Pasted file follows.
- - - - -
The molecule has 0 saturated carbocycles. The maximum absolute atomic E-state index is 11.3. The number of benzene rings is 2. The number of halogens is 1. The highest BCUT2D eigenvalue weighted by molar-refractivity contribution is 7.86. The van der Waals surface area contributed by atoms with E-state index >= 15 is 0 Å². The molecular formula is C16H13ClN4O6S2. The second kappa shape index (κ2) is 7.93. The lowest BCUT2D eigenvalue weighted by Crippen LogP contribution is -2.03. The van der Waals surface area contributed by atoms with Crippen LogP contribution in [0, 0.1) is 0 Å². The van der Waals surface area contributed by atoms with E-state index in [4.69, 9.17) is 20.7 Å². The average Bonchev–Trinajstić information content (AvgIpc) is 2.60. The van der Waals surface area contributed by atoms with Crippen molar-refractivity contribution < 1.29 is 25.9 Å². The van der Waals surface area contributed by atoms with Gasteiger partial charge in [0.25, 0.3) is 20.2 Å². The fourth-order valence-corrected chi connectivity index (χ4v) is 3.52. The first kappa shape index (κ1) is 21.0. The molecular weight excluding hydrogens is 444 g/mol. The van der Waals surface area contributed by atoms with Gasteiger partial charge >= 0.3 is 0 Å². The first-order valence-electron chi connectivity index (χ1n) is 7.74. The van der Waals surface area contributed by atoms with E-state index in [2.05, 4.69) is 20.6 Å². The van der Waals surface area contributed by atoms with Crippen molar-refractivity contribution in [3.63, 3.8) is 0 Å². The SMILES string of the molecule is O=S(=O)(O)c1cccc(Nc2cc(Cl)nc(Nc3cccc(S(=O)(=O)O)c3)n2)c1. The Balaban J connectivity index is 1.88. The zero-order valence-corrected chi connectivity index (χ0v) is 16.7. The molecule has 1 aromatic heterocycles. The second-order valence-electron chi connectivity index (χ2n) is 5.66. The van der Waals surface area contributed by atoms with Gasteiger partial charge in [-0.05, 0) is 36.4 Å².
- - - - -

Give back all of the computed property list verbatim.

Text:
The molecule has 0 saturated carbocycles. The maximum absolute atomic E-state index is 11.3. The number of benzene rings is 2. The number of halogens is 1. The highest BCUT2D eigenvalue weighted by molar-refractivity contribution is 7.86. The van der Waals surface area contributed by atoms with E-state index >= 15 is 0 Å². The molecular formula is C16H13ClN4O6S2. The second kappa shape index (κ2) is 7.93. The lowest BCUT2D eigenvalue weighted by Crippen LogP contribution is -2.03. The van der Waals surface area contributed by atoms with Crippen LogP contribution in [0, 0.1) is 0 Å². The van der Waals surface area contributed by atoms with E-state index in [4.69, 9.17) is 20.7 Å². The average Bonchev–Trinajstić information content (AvgIpc) is 2.60. The van der Waals surface area contributed by atoms with Crippen molar-refractivity contribution < 1.29 is 25.9 Å². The van der Waals surface area contributed by atoms with Gasteiger partial charge in [0.25, 0.3) is 20.2 Å². The fourth-order valence-corrected chi connectivity index (χ4v) is 3.52. The first kappa shape index (κ1) is 21.0. The molecular weight excluding hydrogens is 444 g/mol. The van der Waals surface area contributed by atoms with Gasteiger partial charge >= 0.3 is 0 Å². The first-order valence-electron chi connectivity index (χ1n) is 7.74. The van der Waals surface area contributed by atoms with E-state index in [2.05, 4.69) is 20.6 Å². The van der Waals surface area contributed by atoms with Crippen molar-refractivity contribution in [3.63, 3.8) is 0 Å². The SMILES string of the molecule is O=S(=O)(O)c1cccc(Nc2cc(Cl)nc(Nc3cccc(S(=O)(=O)O)c3)n2)c1. The Balaban J connectivity index is 1.88. The zero-order valence-corrected chi connectivity index (χ0v) is 16.7. The molecule has 1 aromatic heterocycles. The second-order valence-electron chi connectivity index (χ2n) is 5.66. The van der Waals surface area contributed by atoms with Gasteiger partial charge in [-0.05, 0) is 36.4 Å².